Intel flags up delay for Optane 3D, gen 2 delivery slowdown

Intel’s latest annual report signposted a delay in bringing second generation Optane SSD and DIMM products to full availability.

The report states: “With our Intel 3D NAND technology and Intel Optane technology, we are developing products to disrupt the memory and storage hierarchy. The 4th generation of Intel -based SSDs are scheduled to launch in 2020 with 144-layer QLC memory technology.”

It continues: “The 2nd generation Intel Optane SSDs for data centres are scheduled to start shipping samples in 2020, and are designed to deliver three times the throughput while reducing application latency by four times. In addition, the second-generation Intel Optane DC persistent memory is expected to achieve PRQ in 2020, and is designed for use with our future Intel Xeon CPUs.”

Optane SSD

PRQ (Product Qualification Report) is an earlier stage in productisation than sample shipping. Therefore PRQ  for gen 2 Optane DIMMs has not yet occurred and neither has sample shipping.

The QLC (4 bits/cell) SSDs were mentioned back in September and their 2020 ship date has not been altered.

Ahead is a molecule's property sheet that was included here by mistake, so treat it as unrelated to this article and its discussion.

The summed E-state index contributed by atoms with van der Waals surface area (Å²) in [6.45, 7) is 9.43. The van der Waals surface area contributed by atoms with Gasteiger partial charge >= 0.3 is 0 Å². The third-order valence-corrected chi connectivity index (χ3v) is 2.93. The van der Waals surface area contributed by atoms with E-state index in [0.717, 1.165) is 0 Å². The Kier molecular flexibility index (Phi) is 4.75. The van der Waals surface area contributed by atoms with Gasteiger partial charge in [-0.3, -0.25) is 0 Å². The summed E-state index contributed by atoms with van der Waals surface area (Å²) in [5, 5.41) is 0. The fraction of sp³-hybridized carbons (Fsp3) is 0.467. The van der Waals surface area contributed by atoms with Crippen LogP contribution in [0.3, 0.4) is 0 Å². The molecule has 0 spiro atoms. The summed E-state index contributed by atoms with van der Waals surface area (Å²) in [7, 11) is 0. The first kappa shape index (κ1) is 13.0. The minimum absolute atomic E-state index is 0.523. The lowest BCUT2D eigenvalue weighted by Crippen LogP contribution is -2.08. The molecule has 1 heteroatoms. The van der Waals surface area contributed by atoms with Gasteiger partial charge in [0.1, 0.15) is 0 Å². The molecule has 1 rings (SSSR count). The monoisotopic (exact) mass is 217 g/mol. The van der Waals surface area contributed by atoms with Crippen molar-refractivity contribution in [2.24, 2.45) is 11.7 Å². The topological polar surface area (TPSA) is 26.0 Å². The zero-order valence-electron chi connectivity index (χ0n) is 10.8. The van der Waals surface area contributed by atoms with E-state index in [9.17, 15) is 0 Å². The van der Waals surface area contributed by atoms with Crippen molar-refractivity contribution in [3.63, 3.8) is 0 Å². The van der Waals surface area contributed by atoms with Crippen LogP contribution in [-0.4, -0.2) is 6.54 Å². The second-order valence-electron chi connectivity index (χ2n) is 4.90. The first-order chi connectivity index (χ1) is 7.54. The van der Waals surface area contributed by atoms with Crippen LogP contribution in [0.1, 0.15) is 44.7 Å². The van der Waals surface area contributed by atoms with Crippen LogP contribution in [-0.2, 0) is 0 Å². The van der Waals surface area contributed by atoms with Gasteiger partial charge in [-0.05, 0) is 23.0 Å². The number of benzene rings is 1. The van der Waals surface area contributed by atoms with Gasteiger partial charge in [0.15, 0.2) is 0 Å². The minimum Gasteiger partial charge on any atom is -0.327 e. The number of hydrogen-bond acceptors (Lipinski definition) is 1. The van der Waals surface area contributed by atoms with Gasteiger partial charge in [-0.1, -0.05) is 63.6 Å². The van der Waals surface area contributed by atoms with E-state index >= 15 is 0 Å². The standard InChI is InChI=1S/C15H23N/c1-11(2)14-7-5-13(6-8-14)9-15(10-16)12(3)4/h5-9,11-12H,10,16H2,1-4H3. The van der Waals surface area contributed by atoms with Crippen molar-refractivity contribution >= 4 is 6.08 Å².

Barlow Pass and Alder Stream

Back in September, Intel said it would release gen 2 Optane SSDs, code-named Alder Stream, and DIMMs, code-named Barlow Pass, in 2020. Now it is saying Alder Stream sample shipping will start in 2020, and Barlow Pass PRQ will take place this year also.

There is no mention of when the Barlow Pass Optane DIMMs will actually start sample shipping, or when full availability will start. That means it could be pushed as far back as 2021, as Tom’s Hardware has noted.

Optane chip manufacture

Intel confirmed it will still buy 3D XPoint chips from Micron, stating: “The next generation of Intel Optane technology and SSDs are being developed in New Mexico following the sale of our non-controlling interest in IMFT to Micron on October 31, 2019. We will continue to purchase product manufactured by Micron at the IMFT facility under established supply agreements.”

In other words there is nothing Intel wishes to say yet about having its own production fab for its Optane chips. Building a new fab would be a costly exercise, to the tune of billions of dollars.

We understand Micron’s X100 Optane product uses second generation XPoint technology. Essentially Intel has become an OEM of Micron, using its IMTF output. Until it builds its own XPoint fab, it will not be independent from Micron.

The 144 layer QLC chips are being manufactured at Intel’s Dalian plant in China. Gen 2 Optane is being developed at Intel’s Fab 11x in Rio Rancho, New Mexico, described as a centre of Optane technology advancement. Gen 3 Optane is also being developed there.